Dan ariely on online dating
“This is one of the biggest problems that humans face and one of the first times in human history there was some innovation,” says Michael Norton, a psychologist at Harvard Business School.Finding the right partner, whether for life or for Saturday night, is so important to so many people that you would think we might have cracked it by now.By assembling a vast array of date-worthy people in a searchable format, online dating seems like it should be a huge improvement on the old-fashioned methods of meeting people at work, through friends, or in bars and nightclubs.
Apps such as Grindr and Tinder allow people to skim quickly through profiles based on some very simple criteria. The alternative, embraced by more traditional matchmaking sites such as and Ok Cupid, is to use the power of data to find the perfect partner.
We badly want to believe that after giving a website a list of our preferences, hobbies and answers to questions such as, “Do you prefer the people in your life to be simple or complex?
”, a clever algorithm will produce a pleasing result.
This was the third problem: people tended to have high expectations before the dates they had arranged online but felt disenchanted afterwards.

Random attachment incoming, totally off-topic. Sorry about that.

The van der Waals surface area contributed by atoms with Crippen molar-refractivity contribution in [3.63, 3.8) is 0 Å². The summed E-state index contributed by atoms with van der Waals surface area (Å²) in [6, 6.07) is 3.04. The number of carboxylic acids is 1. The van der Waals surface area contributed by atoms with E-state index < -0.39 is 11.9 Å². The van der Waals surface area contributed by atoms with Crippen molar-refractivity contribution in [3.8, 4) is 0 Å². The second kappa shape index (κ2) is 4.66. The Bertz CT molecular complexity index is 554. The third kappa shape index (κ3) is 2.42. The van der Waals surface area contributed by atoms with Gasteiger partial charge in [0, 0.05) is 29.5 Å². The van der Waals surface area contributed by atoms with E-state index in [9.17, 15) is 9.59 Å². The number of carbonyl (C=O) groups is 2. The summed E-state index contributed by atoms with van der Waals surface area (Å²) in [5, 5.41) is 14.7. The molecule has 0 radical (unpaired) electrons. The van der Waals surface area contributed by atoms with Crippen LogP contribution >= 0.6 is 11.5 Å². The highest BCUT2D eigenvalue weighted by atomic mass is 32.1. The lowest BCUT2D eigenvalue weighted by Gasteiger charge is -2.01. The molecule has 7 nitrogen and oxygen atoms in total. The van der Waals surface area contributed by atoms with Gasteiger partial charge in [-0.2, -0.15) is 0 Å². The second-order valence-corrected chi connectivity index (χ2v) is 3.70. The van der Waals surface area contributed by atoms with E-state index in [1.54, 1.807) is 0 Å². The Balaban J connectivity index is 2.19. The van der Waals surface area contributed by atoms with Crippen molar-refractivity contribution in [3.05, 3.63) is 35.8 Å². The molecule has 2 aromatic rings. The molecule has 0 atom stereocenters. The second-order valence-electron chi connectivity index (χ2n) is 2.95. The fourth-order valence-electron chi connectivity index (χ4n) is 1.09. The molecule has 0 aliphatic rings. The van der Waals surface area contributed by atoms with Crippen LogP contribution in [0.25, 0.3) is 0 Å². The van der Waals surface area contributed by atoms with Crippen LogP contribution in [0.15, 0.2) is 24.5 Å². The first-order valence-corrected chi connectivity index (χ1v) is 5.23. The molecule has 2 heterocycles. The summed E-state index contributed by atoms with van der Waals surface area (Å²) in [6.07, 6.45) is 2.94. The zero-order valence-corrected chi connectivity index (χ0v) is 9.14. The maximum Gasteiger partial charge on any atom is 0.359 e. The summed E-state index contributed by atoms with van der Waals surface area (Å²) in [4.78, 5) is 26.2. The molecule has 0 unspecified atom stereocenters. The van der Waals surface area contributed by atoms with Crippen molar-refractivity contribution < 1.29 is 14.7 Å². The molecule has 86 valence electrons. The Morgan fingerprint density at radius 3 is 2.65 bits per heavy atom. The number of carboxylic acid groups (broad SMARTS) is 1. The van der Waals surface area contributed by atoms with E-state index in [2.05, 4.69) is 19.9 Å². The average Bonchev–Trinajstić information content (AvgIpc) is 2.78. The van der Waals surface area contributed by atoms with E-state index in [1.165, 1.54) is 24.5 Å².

To adapt a Woody Allen joke: not only are the dates terrible but there are so few of them.
Given that online dating tends to be tedious, time-consuming and fruitless, it is no surprise that we seem hungry for a better way.Most approaches to online dating have tried to exploit one of the two obvious advantages of computers: speed and data-processing power. ) That is, of course, fine for a one-night stand but less promising for a more committed relationship.A simple survey that Norton conducted with two other behavioural scientists, Jeana Frost and Dan Ariely, revealed that people were unhappy with their online dating experience in three obvious ways.The first was that the “online” bit of the dating was about as much fun as booking a dentist’s appointment.The second was that it took for ever — the typical survey respondent spent 12 hours a week browsing through profiles and sending and receiving messages, yielding less than two hours of offline interaction.Now, 106 minutes are plenty for certain kinds of offline interaction but, however people were spending their time together, they didn’t seem satisfied.